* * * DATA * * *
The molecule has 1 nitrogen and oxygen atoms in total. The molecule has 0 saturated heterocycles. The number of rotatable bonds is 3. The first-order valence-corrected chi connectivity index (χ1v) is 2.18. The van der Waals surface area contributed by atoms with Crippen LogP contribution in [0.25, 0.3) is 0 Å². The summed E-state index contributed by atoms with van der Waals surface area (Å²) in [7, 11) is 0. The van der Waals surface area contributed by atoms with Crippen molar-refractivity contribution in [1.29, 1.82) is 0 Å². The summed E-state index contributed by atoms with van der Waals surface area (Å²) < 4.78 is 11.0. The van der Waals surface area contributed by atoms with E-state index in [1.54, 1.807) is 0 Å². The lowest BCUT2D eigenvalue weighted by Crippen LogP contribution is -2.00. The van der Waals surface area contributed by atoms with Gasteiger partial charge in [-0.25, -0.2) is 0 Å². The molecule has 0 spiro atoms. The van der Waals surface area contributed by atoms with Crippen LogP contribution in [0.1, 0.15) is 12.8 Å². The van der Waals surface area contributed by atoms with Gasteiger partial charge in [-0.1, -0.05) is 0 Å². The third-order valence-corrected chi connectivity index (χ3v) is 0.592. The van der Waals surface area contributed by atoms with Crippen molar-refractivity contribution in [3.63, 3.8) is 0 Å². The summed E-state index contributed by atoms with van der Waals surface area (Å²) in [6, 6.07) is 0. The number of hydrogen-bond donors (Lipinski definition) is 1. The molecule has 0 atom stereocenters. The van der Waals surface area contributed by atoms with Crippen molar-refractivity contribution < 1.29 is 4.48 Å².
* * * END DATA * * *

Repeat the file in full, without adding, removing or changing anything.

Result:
The molecule has 1 nitrogen and oxygen atoms in total. The molecule has 0 saturated heterocycles. The number of rotatable bonds is 3. The first-order valence-corrected chi connectivity index (χ1v) is 2.18. The van der Waals surface area contributed by atoms with Crippen LogP contribution in [0.25, 0.3) is 0 Å². The summed E-state index contributed by atoms with van der Waals surface area (Å²) in [7, 11) is 0. The van der Waals surface area contributed by atoms with Crippen molar-refractivity contribution in [1.29, 1.82) is 0 Å². The summed E-state index contributed by atoms with van der Waals surface area (Å²) < 4.78 is 11.0. The van der Waals surface area contributed by atoms with E-state index in [1.54, 1.807) is 0 Å². The lowest BCUT2D eigenvalue weighted by Crippen LogP contribution is -2.00. The van der Waals surface area contributed by atoms with Gasteiger partial charge in [-0.25, -0.2) is 0 Å². The molecule has 0 spiro atoms. The van der Waals surface area contributed by atoms with Crippen LogP contribution in [0.1, 0.15) is 12.8 Å². The van der Waals surface area contributed by atoms with Gasteiger partial charge in [-0.1, -0.05) is 0 Å². The third-order valence-corrected chi connectivity index (χ3v) is 0.592. The van der Waals surface area contributed by atoms with Crippen molar-refractivity contribution in [3.63, 3.8) is 0 Å². The summed E-state index contributed by atoms with van der Waals surface area (Å²) in [6, 6.07) is 0. The number of hydrogen-bond donors (Lipinski definition) is 1. The molecule has 0 atom stereocenters. The van der Waals surface area contributed by atoms with Crippen molar-refractivity contribution < 1.29 is 4.48 Å².